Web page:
What can one say about Joan Baez that hasn’t already been said? An icon of the folk and protest movement of the sixties, she moved into the seventies on a roll charting with The Night They Drove Old Dixie Down and releasing what was perhaps her most accomplished album, Diamonds & Rust, while reuniting with her old buddy Bob on The Rolling Thunder tour. Since then she’s continued to record and continued to be an activist, garnering awards and accolades across the globe. Her last release, Day After Tomorrow, from 2008, showed that she still had her finger on the musical pulse produced as it was by Steve Earle and featuring songs written by Tom Waits, Elvis Costello and Earle himself.
Ten years later and Baez is bowing out (at the age of 77) with what she says will be her final album (accompanied by a lengthy farewell tour). Whistle Down The Wind, if it is her final release, sees her leaving on a definite high note as it is an incredibly accomplished piece of work. Baez’s once piercing soprano voice is now a finely burnished thing of beauty, still recognisably her but a little bit weathered and worn and perfectly suited for some of the songs here. In addition, producer Joe Henry captures Baez and her players with astonishing clarity and warmth while the musicians are truly inspired with some of the playing and arrangements just breathtaking.
In the current political climate it would be easy for Ms. Baez to return to her roots and turn in a collection of protest songs, it would certainly be understandable. Instead, the album is a mature and reflective document with Baez still denouncing war and injustice while acknowledging that it’s time to pass the baton on. Her handpicked songs do include some which address issues directly but elsewhere there’s a valedictory feel.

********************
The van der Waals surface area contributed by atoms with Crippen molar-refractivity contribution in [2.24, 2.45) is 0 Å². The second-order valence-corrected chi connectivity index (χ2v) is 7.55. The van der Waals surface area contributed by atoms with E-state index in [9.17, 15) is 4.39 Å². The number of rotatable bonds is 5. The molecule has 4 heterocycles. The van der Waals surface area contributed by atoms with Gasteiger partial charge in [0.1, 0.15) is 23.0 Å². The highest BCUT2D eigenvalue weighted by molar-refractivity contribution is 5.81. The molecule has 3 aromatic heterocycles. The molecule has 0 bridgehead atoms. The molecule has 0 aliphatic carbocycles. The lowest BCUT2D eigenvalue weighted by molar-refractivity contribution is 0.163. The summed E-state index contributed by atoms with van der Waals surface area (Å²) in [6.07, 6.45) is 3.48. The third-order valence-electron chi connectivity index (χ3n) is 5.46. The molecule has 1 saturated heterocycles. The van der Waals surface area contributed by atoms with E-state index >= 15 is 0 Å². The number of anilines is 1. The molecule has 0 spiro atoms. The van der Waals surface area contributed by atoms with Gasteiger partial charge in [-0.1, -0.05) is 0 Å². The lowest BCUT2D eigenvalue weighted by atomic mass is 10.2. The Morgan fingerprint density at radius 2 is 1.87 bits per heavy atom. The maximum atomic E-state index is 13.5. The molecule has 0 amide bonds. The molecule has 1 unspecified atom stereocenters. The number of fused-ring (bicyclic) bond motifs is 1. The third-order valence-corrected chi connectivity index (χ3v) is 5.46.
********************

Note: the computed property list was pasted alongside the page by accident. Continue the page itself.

The sense of a long life and one lived well is evident in the two songs here written by Tom Waits and Kathleen Brennan. Whistle Down The Wind maintains the hobo feel of Waits’ original while smoothing it out as the band play in slow waltz time with a wheezy organ and lonesome singing saw adding a fine patina. Last Leaf is given a stately old time delivery with Greg Leisz playing an antique Weissenborn and one wonders if Baez chose to sing this song just because it includes the lyrics, “I’ve been here since Eisenhower and I’ve outlived even he.” There are more reflections in the dappled version of Josh Ritter’s Be Of Good Heart and Mary Chapin Carpenter’s The Things That We are Made Of while her cover of Anthony & The Johnson’s Another World (with just Baez and her guitar with percussion from her son Gabriel) is a powerful performance.
More directly, Baez sings producer Joe Henry’s Civil War, a song which spans the ages and acknowledges those at home as well as those on the front while Eliza Gilkyson’s The Great Correction harks back to the grand tradition of the likes of Phil Ochs. Another Ritter song, Silver Blade, finds Baez visiting old time ballads as she sings of a maiden ravaged and taking her revenge, a nod perhaps to the current clime of #metoo and the closing song, I Wish All The Wars Were All Over, is another folk ballad with Celtic roots, which, aside from its excellent delivery, is a fitting farewell from this champion of the oppressed and downtrodden.
We can’t ignore the one song here which stabs to the heart and which nails Baez to her sixties civil rights roots while acting as a bit of a slap to the present POTUS. The President Sang Amazing Grace, written by Zoe Mulford, is a straightforward account of the shooting by a white supremacist of nine people in a church in Charleston and of Obama’s moving eulogy thereafter. Baez sings as if in a church, the band swelling behind her with an incredibly moving arrangement, the only pity here being that she still has to sing of events such as this fifty years after she first started to.
Whistle Down The Wind, aside from the legend, is a powerful and moving album, as topical as today’s weather and it bodes well for the singer’s farewell tour. Do give it a listen.